One key feature of the DisplayFrame is that it includes a
single Stack object as part of its internal data.
The DisplayFrame also owns all the buttons and other
GUI components in the panels at the top and bottom of the window,
as well as all the event handler methods that deal with button
clicks and so forth. Thus the DisplayFrame creates a single
Stack object and allows the user (that's you) to manipulate it
and test its behavior.
The DisplayPanel class represents the central portion
of the application window, which displays the current state of the
Stack object. The GUI event handlers force the
DisplayPanel to repaint itself whenever the state of
the Stack is changed in some way.
The Stack already contains a fully implemented method
render(), which the DisplayPanel uses to render the
Stack in the display area.
However, it contains only
stubs of the following methods, all of which are essential for
the application to work correctly:
- public void push(Object value)
- public Object pop( )
- public boolean isEmpty( )
- public void setCapacity (int capacity)
- public int getCapacity ( )
- public int getInitCapacity ( )
- public int getItemCount ( )
- public void trim()
- public void clear()
- public void reset()
You now need to implement each of these methods,
so that they perform the following tasks:
push() must first check whether the Stack array
is currently full, and if necessary invoke setCapacity()
to switch to a new, larger array before proceeding. Then it must set the
top component of the data
to the Object parameter value that is passed to it,
and finally increment the variable top.
pop() must first check whether the Stack is currently
empty. If so, it must immediately throw an IllegalStateException
and return without making any changes to the Stack.
Otherwise, pop() must first decrement top, and
then return the component of array stored at the new value
isEmpty() must return true if top is 0,
and false otherwise. Applications should use this method to check
if a Stack is empty, before attempting to use pop().
setCapacity() must first check whether its input
parameter capacity, the requested new stack capacity,
is at least as large as the current number of stored
If not, the method should immediately throw an
IllegalStateException, without making any change to the Stack.
Since exception handling may be still unfamiliar to you at this
point in the course, please feel free to consult with your lab
instructor about this step.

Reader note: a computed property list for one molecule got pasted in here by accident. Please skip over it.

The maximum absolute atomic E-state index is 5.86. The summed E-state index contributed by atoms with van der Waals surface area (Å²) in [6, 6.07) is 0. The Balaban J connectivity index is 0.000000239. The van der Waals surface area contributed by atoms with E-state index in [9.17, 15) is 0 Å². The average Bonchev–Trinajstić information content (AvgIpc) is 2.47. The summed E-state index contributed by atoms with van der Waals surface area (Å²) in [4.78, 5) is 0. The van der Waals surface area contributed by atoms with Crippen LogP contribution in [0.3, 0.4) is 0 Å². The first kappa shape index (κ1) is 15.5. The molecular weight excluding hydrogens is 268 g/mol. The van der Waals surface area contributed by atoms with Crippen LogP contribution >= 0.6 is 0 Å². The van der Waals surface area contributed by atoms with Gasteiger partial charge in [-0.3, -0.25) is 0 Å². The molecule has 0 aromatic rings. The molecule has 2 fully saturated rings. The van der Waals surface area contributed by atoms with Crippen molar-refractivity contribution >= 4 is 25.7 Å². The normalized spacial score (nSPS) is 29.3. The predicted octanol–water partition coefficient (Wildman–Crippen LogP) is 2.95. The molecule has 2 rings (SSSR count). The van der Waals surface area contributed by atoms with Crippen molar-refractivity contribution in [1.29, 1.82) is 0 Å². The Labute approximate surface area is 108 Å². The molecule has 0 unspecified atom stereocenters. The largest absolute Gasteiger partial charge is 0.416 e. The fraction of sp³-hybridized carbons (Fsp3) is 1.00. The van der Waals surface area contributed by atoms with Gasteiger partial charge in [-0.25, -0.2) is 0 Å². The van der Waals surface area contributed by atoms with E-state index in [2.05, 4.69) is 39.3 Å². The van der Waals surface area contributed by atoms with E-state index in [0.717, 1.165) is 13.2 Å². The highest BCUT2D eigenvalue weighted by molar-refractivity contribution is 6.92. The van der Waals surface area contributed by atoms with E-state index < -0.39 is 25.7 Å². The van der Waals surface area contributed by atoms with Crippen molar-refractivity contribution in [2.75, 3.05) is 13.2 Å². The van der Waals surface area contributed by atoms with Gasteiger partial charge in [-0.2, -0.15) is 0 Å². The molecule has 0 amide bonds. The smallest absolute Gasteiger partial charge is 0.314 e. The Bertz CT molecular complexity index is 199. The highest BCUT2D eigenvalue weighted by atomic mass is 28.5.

Otherwise, setCapacity() must use the new
operator to create a new Object array, with the number of
components specified by .
Note that you must declare a local variable in the
setCapacity() method body to reference this array
initially, since setCapacity()
must go on to copy all items from the current stack array
into the new array. After all items have been copied, the
Stack array member variable must be reassigned to reference the
Note that the Stack instance variable top is unchanged
by setCapacity(), since this method does not itself attempt
to push a new item onto the stack.
getCapacity() must return the current capacity of the
Stack array. Note that this is the number
of array components allocated by the new operator,
not the number of items currently stored on the stack.
getInitCapacity() must return the original capacity of the
array, that is, the capacity when the Stack object itself
was created. This method is used to restore the Stack object
to its original state whenever the user clicks the Reset button.
getItemCount() must return the current number of items stored
on the Stack.
trim() must resize the array to match the current number
of stored items, leaving no unused array components. However, for the
special case of an empty stack, it must set the array length
to be 1, not 0. This convention insures that the stack will always
be visible in the GUI display. The trim() method will be invoked
whenever the user clicks the Trim button.
clear() must remove all items currently stored on the stack,
without changing the current stack capacity. This method will be invoked
whenever the user clicks the Clear button.
reset() must also remove all items from the stack, but it must
also restore the array length back to its initial value (when the
Stack object was instantiated). This method will be invoked
whenever the user clicks the Reset button.
Once you have completed the implementation of the new Stack class,
try to build your Lab04 project. Of course if you encounter
any compiler errors, you will have to fix them all before you can proceed...
Run the project. You should now verify the application behavior
as described in the introduction. You should experiment with pushing,
popping, clearing, and resetting, and directly changing the stack
capacity. Verify especially that the graphical representation of the
Stack changes in the way you would expect.
What To Submit
When your project is complete and working correctly, demonstrate it
to your lab instructor. Then, before you exit NetBeans, clean
your Lab04 project. Finally, before you logout, open a terminal
window and use the cd command to enter your csci/202/labs
directory. Then create a JAR file of your Lab04 project
folder, using the command
jar cf Lab04Project.jar Lab04
Please leave both your Lab04 project folder and
Lab04Project.jar in your csci/202/labs directory
for the remainder of the semester.